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The Population Bomb Paperback – May 1, 1970


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Product Details

  • Paperback: 223 pages
  • Publisher: A SIERRA CLUB-BALLANTINE BOOK; 13th Printing edition (May 1, 1970)
  • Language: English
  • ASIN: B000EI3XOS
  • Product Dimensions: 6.8 x 4.1 x 0.9 inches
  • Shipping Weight: 0.3 ounces
  • Average Customer Review: 3.4 out of 5 stars  See all reviews (10 customer reviews)
  • Amazon Best Sellers Rank: #673,547 in Books (See Top 100 in Books)

Customer Reviews

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Most Helpful Customer Reviews

65 of 88 people found the following review helpful By Glenn Gallagher VINE VOICE on November 14, 2007
Format: Paperback
I read the Population Bomb when it first came out, and believed it. Paul Ehrlich envisioned a horrific future with mass starvation of millions, if not billions of people by 1995. As we now know, Ehrlich was a Malthusian of the worst order, and almost single-handedly gave environmentalists a bad name. He is the epitome of an alarmist who has significantly harmed the ability of reasonable environmentalists to be taken seriously (The Boy Who Cried Wolf Syndrome). I'm sure Dr. Ehrlich meant well, but boy, was he wrong. This book should rest in peace, never to be read again. Or, perhaps it could be read as a lesson learned in how to avoid making extremist statements that make you and your colleagues look stupid.
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1 of 1 people found the following review helpful By Steven H. Propp TOP 100 REVIEWER on January 26, 2012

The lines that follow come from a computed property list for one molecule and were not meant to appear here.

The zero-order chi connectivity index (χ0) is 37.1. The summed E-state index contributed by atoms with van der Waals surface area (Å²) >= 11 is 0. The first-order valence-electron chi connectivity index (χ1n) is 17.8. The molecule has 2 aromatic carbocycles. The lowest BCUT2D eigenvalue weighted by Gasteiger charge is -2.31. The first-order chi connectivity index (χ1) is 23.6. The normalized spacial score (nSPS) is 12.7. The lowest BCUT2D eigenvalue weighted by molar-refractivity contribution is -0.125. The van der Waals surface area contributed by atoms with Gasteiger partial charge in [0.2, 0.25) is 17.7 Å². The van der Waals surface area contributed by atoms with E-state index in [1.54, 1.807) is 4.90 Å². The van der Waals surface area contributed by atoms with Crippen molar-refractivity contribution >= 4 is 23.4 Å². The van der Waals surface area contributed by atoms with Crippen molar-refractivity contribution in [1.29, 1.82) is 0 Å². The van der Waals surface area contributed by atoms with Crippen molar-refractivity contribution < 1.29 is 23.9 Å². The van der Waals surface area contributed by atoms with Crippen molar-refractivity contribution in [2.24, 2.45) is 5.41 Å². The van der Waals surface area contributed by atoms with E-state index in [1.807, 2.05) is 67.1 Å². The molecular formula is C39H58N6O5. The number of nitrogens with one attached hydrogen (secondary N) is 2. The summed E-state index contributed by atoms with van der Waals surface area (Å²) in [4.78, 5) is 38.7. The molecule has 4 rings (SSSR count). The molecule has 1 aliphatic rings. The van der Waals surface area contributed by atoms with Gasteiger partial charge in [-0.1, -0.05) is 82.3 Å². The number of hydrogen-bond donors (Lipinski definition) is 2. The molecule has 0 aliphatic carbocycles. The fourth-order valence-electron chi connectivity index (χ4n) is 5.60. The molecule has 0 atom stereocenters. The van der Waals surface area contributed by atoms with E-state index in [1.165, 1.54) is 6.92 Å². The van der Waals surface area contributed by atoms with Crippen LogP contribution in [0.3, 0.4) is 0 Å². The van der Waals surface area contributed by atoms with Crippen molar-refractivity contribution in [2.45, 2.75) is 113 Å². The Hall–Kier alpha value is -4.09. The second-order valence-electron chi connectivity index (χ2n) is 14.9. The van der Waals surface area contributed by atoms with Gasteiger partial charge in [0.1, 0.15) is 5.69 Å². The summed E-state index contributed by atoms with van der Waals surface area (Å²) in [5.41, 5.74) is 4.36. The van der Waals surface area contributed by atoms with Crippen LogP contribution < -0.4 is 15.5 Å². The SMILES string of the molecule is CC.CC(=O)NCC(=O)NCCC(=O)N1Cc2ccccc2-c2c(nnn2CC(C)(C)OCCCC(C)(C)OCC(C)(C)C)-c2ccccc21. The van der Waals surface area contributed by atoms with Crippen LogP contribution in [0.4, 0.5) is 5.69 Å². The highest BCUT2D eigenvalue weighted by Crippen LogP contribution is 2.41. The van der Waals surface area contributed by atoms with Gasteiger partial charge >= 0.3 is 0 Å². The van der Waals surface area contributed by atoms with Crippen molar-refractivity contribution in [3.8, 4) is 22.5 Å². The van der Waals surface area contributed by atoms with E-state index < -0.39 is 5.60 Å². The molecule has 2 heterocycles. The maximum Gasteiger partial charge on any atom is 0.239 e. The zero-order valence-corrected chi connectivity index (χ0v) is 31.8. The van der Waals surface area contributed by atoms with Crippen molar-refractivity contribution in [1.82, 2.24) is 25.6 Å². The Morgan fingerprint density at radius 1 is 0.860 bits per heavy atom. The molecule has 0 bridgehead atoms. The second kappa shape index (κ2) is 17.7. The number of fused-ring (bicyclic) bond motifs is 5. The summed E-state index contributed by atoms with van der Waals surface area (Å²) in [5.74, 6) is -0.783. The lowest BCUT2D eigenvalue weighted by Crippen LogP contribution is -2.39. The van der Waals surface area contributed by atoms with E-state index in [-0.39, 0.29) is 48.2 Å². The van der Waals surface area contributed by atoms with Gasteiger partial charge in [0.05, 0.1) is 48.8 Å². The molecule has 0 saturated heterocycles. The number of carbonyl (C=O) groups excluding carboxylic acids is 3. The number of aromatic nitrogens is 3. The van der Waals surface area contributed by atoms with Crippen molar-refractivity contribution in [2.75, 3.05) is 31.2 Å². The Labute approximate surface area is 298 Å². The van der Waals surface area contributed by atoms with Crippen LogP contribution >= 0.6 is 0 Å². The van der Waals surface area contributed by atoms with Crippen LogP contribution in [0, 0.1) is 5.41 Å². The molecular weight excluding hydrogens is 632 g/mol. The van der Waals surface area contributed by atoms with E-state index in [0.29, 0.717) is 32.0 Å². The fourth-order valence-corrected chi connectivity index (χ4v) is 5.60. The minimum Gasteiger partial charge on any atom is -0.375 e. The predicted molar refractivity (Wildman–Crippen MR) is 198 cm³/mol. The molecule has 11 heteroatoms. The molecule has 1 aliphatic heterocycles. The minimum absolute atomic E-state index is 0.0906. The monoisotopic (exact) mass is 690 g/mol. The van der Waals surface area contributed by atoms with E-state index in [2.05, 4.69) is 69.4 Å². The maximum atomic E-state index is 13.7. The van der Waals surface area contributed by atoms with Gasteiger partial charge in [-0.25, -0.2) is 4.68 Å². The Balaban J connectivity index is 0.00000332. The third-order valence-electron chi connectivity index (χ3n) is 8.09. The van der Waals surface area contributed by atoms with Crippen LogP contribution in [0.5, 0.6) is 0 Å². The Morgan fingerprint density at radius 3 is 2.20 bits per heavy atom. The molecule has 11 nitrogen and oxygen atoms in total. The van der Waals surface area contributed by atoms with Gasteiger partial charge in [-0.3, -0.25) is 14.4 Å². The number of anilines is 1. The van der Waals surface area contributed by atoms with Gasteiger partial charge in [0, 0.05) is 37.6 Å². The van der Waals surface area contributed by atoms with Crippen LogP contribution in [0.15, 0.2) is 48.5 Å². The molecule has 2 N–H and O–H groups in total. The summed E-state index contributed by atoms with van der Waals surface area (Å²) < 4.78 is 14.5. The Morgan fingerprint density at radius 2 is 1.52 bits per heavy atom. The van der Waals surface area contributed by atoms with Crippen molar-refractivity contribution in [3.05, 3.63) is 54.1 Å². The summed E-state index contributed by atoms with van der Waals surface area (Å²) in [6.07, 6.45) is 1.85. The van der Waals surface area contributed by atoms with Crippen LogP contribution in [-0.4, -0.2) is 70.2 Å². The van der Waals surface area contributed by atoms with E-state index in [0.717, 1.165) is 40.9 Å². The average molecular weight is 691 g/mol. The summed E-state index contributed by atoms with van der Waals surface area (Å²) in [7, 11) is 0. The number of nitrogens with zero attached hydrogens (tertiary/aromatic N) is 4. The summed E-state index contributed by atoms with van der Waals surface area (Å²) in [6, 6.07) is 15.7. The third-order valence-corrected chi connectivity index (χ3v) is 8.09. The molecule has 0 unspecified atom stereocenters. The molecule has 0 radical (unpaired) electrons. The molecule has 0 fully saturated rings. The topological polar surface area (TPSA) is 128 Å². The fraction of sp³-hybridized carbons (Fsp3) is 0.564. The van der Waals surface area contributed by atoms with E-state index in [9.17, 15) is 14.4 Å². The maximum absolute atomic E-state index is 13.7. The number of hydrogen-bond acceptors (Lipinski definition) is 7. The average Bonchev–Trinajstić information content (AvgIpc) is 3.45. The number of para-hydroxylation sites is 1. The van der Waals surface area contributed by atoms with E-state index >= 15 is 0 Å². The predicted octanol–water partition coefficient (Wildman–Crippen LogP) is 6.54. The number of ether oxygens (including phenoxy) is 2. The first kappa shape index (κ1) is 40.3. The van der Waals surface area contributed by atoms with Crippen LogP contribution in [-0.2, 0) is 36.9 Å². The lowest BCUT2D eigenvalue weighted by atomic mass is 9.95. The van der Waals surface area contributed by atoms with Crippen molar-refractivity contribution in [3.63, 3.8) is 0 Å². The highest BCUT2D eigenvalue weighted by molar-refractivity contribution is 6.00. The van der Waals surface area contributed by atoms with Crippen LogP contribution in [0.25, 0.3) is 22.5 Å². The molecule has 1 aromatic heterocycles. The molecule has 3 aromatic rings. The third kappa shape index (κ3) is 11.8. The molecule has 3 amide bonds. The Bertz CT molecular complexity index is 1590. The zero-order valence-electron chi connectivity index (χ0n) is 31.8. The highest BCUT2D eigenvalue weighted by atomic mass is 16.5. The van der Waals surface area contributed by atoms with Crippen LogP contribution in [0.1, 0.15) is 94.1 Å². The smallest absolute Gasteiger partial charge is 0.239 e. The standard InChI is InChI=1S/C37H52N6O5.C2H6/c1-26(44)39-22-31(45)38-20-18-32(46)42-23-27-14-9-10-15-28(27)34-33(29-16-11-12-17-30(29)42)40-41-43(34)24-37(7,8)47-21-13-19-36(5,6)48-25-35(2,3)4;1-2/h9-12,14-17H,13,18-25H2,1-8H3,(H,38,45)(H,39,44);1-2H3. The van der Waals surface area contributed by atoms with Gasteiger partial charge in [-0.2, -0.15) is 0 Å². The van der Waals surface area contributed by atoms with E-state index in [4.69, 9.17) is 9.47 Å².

Format: Mass Market Paperback
Paul Ralph Ehrlich (born 1932) is an American biologist (specializing in butterflies) at Stanford University, who is a prominent ecologist and demographer.

It is popular to discount Ehrlich, and particularly this book (which begins with the stark prediction that "In the 1970's the world will undergo famines---hundreds of millions of people are going to starve to death in spite of any crash programs embarked upon now"). It should be noted that he has substantially revised his predictions in later books such as The Population Explosion, Betrayal of Science and Reason: How Anti-Environmental Rhetoric Threatens Our Future, etc.

(It should also be noted that he admittedly lost his 1980 bet with conservative economist Julian Simon, about the trend of prices for certain metals.)

To be sure, his tone in this book was unduly "alarmist"; and his proposal to create a "stable optimum population size for the United States" (Pg. 135) certainly didn't anticipate the dramatic "Green Revolution" increases in agricultural production that would happen in the 1970s and later. His recommendation for "Proselytizing Friends and Associates" (e.g., praising childless people for their "selfless devotion to mankind" on pg. 185; telling families with two children that "two is plenty") seems almost ludicrous, in light of decreasing birth rates, later marriage dates, etc. His appeal to a variant of Pascal's Wager in the last chapter ("In other words, play it safe. If I'm right, we will save the world.